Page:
Don’t just take my word for it:
“One of the major issues in rowing shells is the fact that most boathouses have high humidity due to the marine environment and whilst rowing, skin cells on the feet are being shed into the rowing shoe. The shoes that are strapped inside the boats permanently, rarely get the opportunity to dry out and this makes a perfect environment for fungal colonies to grow in. Break- down of the skin is a portal of entry for a bacterial infection also, so things like blisters and even small abrasions on the feet are a significant issue.”
Mr Mike Curtin B App Sc (Pod), B Ed (HMHE) Principal Podiatrist Central West Foot and Ankle Clinic
- Up to 20-25% of the general population carry fungal foot infections. In the athlete population this can be much higher. Are you OK sharing shoes?
- Foot health is linked to general well-being – the feet are a common site for infection transmission
- Your nails are an indicator of your health but can be severely affected by fungal infection Moist, warm shoes that don’t see the light of day are an ideal environment for germs and fungus to flourish
- Foot diseases are varied in cause and prognosis and while most won’t kill you, some can lead to other nasty side effects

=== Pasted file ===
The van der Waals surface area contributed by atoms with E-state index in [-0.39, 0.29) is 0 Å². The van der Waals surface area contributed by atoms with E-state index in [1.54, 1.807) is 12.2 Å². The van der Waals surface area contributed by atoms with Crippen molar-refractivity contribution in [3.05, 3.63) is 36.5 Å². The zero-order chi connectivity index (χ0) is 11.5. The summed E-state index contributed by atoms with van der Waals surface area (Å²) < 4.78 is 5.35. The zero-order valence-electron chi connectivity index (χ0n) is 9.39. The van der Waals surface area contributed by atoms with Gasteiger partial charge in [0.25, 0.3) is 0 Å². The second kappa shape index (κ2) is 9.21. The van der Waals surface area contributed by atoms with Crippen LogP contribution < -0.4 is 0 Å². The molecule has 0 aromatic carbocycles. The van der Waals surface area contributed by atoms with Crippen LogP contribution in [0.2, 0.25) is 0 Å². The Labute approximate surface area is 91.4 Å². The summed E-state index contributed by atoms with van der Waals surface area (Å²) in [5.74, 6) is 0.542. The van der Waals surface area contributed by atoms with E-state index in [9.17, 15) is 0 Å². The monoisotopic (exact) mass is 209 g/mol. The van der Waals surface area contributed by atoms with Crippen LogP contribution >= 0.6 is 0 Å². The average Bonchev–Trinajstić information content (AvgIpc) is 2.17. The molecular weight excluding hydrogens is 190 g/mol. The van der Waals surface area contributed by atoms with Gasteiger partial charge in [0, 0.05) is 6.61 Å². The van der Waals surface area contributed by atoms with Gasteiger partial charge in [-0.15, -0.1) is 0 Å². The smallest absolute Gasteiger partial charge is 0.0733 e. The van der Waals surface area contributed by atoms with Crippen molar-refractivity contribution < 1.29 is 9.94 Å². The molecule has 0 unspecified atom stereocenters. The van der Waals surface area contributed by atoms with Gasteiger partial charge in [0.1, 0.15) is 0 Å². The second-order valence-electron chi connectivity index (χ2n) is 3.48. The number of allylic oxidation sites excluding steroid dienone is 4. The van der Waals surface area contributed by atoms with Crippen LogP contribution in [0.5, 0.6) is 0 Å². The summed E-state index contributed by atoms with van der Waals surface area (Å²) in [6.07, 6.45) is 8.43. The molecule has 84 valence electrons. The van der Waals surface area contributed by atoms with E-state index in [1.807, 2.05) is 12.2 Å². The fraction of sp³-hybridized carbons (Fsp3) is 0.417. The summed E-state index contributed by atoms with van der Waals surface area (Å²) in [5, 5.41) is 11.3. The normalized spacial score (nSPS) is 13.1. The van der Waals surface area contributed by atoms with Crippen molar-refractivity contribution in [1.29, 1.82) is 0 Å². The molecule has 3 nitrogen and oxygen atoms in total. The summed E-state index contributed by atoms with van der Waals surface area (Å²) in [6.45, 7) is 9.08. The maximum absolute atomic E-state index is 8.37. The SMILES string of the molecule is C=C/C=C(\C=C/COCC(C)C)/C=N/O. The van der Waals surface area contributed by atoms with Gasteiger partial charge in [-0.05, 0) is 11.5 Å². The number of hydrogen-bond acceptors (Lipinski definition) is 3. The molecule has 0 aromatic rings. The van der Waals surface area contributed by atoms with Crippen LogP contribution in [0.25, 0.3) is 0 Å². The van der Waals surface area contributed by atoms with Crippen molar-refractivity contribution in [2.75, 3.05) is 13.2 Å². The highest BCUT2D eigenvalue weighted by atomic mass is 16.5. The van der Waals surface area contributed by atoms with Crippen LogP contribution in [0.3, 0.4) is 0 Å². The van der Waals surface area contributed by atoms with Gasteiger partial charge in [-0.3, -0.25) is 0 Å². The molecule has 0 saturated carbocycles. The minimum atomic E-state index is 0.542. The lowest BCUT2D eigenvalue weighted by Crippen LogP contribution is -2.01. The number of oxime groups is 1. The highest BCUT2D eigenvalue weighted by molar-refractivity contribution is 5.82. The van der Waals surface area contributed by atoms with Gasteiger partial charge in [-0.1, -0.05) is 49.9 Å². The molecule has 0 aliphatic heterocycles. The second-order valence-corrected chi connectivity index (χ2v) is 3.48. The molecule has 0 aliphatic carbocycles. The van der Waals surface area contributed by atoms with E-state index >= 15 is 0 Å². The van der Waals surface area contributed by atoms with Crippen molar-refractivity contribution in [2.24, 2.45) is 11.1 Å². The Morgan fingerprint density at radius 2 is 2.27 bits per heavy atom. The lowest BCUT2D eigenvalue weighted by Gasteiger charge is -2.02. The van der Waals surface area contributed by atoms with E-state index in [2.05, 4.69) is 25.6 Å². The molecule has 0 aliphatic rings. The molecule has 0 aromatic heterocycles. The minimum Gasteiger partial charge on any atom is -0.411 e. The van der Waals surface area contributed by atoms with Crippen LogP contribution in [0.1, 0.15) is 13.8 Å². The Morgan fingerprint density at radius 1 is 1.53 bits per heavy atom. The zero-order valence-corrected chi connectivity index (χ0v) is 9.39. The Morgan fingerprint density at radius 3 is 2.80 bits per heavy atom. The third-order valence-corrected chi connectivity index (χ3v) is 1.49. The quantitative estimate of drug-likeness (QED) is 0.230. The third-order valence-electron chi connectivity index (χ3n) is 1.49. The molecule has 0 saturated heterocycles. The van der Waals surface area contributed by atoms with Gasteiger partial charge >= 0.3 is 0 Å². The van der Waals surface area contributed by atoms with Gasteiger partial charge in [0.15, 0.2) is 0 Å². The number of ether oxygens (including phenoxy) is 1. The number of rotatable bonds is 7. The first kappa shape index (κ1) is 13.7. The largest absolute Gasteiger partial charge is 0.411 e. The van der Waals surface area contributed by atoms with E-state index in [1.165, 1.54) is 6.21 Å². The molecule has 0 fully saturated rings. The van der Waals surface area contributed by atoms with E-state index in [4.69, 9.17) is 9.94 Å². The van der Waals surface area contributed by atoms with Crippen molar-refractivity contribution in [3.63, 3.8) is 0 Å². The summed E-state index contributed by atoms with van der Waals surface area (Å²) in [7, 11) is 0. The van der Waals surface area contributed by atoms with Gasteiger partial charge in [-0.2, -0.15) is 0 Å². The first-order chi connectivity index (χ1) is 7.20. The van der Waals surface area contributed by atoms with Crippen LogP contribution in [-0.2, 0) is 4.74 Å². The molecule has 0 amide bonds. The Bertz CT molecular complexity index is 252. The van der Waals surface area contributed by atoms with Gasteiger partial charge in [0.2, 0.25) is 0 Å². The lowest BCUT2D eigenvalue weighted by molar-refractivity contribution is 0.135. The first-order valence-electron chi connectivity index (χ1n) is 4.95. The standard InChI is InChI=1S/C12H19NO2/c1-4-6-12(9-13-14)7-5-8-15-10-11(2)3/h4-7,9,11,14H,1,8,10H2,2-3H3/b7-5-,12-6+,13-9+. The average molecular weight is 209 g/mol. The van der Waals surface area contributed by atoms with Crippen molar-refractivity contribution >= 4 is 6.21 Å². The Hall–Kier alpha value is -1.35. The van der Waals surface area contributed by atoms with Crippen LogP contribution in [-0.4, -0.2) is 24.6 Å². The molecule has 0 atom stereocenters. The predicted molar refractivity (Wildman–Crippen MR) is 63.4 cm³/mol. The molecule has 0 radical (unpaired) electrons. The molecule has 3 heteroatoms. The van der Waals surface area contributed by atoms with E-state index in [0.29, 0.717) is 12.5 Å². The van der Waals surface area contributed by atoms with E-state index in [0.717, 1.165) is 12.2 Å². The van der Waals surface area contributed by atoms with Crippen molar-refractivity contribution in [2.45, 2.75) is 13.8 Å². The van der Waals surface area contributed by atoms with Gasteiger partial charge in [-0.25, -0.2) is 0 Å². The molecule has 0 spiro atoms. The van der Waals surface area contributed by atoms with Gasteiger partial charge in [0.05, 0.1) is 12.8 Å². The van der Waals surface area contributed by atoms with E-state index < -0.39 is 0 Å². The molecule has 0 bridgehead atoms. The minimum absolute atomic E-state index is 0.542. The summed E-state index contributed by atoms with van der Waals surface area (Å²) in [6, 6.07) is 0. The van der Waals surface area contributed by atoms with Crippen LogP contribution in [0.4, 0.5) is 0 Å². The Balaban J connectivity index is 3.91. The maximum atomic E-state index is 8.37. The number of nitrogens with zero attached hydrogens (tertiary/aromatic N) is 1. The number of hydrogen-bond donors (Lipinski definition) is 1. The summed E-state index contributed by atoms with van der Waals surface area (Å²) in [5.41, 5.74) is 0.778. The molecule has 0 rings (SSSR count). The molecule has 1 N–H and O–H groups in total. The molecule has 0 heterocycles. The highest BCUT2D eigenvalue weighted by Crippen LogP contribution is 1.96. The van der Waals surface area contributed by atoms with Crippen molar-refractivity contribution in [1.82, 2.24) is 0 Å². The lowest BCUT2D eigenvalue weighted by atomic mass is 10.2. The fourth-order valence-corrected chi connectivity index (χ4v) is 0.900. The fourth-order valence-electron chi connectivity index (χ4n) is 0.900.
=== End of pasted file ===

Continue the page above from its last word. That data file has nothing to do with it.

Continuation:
What will Athlete’s Foot do to me?
The skin on the foot, especially between the toes becomes itchy – there can also be sensations of stinging or burning. The skin may become dry, flaky, red or scaly. Athlete’s Foot typically develops between our toes and occasionally on other parts of our feet. In severe cases there may be cracking of the skin which can be painful and exposes the patient to further infections.
If left untreated, there is a risk that the infection spreads across the whole foot or onto other regions of the skin.
How do I treat it?
Many medications are available to treat this disease – some in the form of powders or foot washes and it is key to keep the feet as dry as possible when infected.
Treatment for Athlete’s Foot should generally be continued for four weeks, or at the very least for one week, after all of the skin symptoms have cleared. More advanced or resistant cases of Athlete’s Foot may require a course of oral anti-fungal medicine.